Will location shoots (whether you’re unionized or not, although being part of it would certainly offer more protection in these pushed scenarios) become, more and more, a thing of the past, as crews fold over LED volumes to recreate what is – or was – ‘outside?’ (Shades of Edward G. Robinsonit is death chamber scene in soy green!)
The implications are not only far-reaching for showbiz (especially given the amount of time team members are expected to spend away when localizing), but consider what they’ll eventually mean for esports, construction, engineering and agricultural work.
As Garchow says later in the video, addressing the constant burnout and turnover in his ranks, “we want to create a sustainable industry. Right now, that’s just not sustainable in any way.
The same can of course be said of much of modern life, its economic and other structures. As a NASA climatologist Pierre Kalmus tweeted after the IRA passed in the Senate while calling for even deeper climate action: “We are already in dangerous territory at the current 1.3C and it is escalating very quickly from here .”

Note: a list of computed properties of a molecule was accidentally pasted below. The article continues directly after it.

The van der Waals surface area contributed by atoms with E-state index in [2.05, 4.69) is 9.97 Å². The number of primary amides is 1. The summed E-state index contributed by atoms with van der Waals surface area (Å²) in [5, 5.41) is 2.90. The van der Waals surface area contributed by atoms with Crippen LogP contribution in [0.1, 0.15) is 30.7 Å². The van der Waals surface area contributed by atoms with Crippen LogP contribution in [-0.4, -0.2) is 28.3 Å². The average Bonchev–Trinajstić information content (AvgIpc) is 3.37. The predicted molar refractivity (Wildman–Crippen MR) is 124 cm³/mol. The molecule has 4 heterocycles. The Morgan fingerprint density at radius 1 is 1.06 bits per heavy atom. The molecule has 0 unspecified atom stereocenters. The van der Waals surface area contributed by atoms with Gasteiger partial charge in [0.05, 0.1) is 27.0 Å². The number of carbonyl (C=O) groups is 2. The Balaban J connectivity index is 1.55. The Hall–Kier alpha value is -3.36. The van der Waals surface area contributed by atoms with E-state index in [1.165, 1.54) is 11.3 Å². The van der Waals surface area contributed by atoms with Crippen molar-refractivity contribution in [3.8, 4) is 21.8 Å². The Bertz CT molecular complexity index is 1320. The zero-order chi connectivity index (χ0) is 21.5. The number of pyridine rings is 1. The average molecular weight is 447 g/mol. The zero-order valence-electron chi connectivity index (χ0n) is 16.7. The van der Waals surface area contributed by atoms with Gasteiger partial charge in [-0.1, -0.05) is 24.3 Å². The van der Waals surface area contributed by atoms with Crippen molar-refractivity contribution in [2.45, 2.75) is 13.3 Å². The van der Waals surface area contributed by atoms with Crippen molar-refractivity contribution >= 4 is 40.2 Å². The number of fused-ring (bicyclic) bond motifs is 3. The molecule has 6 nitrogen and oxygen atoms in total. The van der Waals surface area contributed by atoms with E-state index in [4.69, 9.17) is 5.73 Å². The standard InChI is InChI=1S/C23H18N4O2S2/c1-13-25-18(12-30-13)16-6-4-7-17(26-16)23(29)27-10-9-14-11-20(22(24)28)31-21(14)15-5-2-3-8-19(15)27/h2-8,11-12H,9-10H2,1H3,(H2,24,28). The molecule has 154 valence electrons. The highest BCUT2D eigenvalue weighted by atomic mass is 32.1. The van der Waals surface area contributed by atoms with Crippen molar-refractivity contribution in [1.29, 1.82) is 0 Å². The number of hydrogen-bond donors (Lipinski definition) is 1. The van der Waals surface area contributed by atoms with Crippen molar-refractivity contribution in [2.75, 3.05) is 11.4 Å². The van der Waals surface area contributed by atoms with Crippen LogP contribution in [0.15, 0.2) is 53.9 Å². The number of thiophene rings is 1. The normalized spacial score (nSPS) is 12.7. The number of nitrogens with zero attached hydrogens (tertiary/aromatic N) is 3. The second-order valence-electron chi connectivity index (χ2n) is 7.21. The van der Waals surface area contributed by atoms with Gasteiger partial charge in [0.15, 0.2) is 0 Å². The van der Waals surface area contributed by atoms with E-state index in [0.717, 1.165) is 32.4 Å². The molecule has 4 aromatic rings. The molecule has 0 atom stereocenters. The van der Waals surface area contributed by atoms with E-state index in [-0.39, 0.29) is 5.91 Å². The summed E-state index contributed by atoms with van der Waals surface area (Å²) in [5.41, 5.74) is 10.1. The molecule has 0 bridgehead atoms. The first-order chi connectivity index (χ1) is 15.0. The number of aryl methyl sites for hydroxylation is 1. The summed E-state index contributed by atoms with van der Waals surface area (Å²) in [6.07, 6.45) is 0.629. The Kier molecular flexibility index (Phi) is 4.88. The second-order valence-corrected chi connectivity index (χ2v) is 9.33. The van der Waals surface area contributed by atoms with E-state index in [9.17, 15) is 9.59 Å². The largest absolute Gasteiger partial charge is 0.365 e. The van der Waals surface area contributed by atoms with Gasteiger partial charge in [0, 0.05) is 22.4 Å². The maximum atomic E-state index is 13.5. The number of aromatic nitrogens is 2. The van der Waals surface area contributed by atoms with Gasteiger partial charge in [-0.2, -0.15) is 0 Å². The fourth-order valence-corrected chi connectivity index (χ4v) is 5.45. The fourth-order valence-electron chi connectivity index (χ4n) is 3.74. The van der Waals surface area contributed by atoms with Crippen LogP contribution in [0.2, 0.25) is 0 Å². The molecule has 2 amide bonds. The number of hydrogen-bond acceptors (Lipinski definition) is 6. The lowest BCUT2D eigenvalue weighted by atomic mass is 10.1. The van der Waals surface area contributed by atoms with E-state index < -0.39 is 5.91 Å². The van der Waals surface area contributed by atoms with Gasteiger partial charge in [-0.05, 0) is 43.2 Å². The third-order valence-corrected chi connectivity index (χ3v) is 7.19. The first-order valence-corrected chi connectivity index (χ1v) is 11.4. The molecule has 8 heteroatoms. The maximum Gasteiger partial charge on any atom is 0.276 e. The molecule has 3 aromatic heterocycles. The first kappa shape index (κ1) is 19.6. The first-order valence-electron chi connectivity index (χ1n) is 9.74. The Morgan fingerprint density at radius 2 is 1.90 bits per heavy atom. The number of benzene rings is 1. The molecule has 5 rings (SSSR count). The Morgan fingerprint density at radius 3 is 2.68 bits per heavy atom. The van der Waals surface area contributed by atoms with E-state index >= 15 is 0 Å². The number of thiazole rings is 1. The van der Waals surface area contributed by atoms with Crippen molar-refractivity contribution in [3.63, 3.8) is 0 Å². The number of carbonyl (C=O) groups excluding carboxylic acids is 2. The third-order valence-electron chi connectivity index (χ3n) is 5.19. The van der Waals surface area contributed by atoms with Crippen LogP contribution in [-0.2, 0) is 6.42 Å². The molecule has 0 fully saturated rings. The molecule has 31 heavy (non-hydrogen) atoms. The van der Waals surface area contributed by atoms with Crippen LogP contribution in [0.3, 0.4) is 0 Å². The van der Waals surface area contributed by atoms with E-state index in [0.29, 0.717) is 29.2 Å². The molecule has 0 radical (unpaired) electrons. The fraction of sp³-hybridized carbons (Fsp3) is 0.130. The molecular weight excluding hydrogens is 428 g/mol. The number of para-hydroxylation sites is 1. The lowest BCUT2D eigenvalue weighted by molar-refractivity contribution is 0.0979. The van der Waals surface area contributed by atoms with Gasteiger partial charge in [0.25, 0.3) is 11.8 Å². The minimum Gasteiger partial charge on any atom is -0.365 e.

Or as a certain songwriter wrote, “you don’t need a meteorologist to know which way the wind is blowing.”
A wind that is coming, whether you’ve been sent to spend hours working outside in 115 degree heat – or you’re one of the growers sending people out there.
Marc London Williams is a BTL alum who currently covers Hollywood, its content and its discontents, in his recurring post “Across the Pond” for British cinematographer magazine, contributes to other showbiz and production-focused sites, and occasionally collects zombie, pandemic-themed, or demon-tinged books and scripts, causing increased fuzziness in terms of what still looks like The fiction”.
Mark London Williams’ Union Roundup column will appear every Tuesday. You can reach him for advice and feedback at [email protected]. It can also be found on Twitter @TricksterInk.